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States, cities finding ways to tax businesses outside their borders
While American companies expect to pay taxes to Uncle Sam and the states where they operate, they weren't exactly ready to face levies from states where they aren't physically located.
But thinning budgets and a weak economy have prompted about 30 states and many more local communities to begin imposing "cross-border" taxes and fees designed to raise revenues from firms that don't locate or regularly operate in their jurisdictions.
These new taxes are taking aim at everything from trucks crossing state borders to sales and communications from out-of-state firms. And that long arm of taxation is creating a howl in the business community.
"It’s always easier, politically speaking, to raise taxes from people who don’t vote in your jurisdiction," said Maggi Lazarus, a lawyer representing the Coalition for Interstate Tax Fairness and Job Growth, an association of businesses that is fighting the trend and trying to force rulings that impose borders for tax jurisdictions.
"Essentially this impacts any company that does business across state lines into a jurisdiction where they are not physically present," she said. "Unfortunately, more and more of them are becoming familiar with it."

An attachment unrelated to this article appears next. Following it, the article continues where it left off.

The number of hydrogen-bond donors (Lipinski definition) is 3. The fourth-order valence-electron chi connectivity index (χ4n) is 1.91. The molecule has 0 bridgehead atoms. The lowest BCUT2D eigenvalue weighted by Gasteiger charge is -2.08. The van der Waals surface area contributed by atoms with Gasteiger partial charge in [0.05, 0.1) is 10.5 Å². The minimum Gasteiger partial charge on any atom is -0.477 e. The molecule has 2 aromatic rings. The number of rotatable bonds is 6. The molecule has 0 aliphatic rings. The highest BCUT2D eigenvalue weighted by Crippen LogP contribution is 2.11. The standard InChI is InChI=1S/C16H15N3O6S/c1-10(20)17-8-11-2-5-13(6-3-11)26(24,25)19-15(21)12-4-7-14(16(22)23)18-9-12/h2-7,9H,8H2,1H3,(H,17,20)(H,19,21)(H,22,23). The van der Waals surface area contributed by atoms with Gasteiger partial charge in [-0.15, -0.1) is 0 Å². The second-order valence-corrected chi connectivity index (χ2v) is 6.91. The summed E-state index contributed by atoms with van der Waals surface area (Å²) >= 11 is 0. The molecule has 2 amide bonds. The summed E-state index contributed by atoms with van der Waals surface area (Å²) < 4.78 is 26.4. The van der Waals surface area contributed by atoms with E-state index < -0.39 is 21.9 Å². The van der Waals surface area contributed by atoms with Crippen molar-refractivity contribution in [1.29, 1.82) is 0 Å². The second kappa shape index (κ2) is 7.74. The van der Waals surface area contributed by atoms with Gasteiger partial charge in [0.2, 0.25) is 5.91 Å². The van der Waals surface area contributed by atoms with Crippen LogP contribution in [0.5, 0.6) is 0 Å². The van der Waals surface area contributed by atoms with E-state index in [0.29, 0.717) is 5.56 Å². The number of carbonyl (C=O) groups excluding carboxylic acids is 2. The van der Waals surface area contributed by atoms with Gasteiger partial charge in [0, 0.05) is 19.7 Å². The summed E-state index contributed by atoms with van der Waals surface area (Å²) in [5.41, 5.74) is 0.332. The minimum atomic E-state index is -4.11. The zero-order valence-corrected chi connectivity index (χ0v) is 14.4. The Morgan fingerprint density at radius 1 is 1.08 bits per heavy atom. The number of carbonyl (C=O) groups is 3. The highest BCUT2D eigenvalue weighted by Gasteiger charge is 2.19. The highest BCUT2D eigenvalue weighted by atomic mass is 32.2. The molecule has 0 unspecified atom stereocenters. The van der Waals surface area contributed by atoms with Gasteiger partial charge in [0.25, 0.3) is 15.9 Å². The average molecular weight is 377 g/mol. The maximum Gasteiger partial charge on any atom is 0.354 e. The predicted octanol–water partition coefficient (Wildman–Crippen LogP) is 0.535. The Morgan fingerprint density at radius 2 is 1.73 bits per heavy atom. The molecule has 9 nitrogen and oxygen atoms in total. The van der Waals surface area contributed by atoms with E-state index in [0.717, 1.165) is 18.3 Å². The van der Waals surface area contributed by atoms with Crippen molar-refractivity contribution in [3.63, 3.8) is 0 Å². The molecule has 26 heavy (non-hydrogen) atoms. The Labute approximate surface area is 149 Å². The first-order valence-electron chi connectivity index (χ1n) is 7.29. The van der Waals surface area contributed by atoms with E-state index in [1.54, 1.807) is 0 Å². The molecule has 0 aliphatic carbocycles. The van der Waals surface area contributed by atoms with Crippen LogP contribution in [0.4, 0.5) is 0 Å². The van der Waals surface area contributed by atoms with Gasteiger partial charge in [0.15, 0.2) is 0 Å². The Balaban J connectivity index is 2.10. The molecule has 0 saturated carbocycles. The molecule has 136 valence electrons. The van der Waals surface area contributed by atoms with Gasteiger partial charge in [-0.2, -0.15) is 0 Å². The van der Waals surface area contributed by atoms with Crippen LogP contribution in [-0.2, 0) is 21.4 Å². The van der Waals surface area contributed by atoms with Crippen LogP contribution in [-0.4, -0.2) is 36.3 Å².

States that have taken the novel approach to new taxes are defending their tactics, arguing the new levies are needed to offset increasing tax shelters and breaks used by companies to avoid paying taxes.
"While no taxation without representation is a catchy slogan, the Supreme Court has long upheld the right of states to impose taxes on nonresidents doing business in a state," Bruce Johnson, Utah's state tax commissioner, told lawmakers a couple of years ago when Congress first started delving into the issue.
Johnson was among the state officials to appear in 2011 before the House Judiciary Committee to object to federal legislation that would clarify and limit when states and localities could impose taxes on out-of-state companies. He raised concerns that companies would simply use the new laws to avoid paying taxes they owed.
“The new Federal framework would allow large, multi-state businesses to engage in tax structuring and planning that would enable them to avoid a significant part, if not all, of their state tax liabilities,” he said.
Companies that are targeted for cross-border taxes say they don't have an easy solution. They can either pay the taxes, or shell out for expensive legal costs as they try to fight in court.
Some recent examples: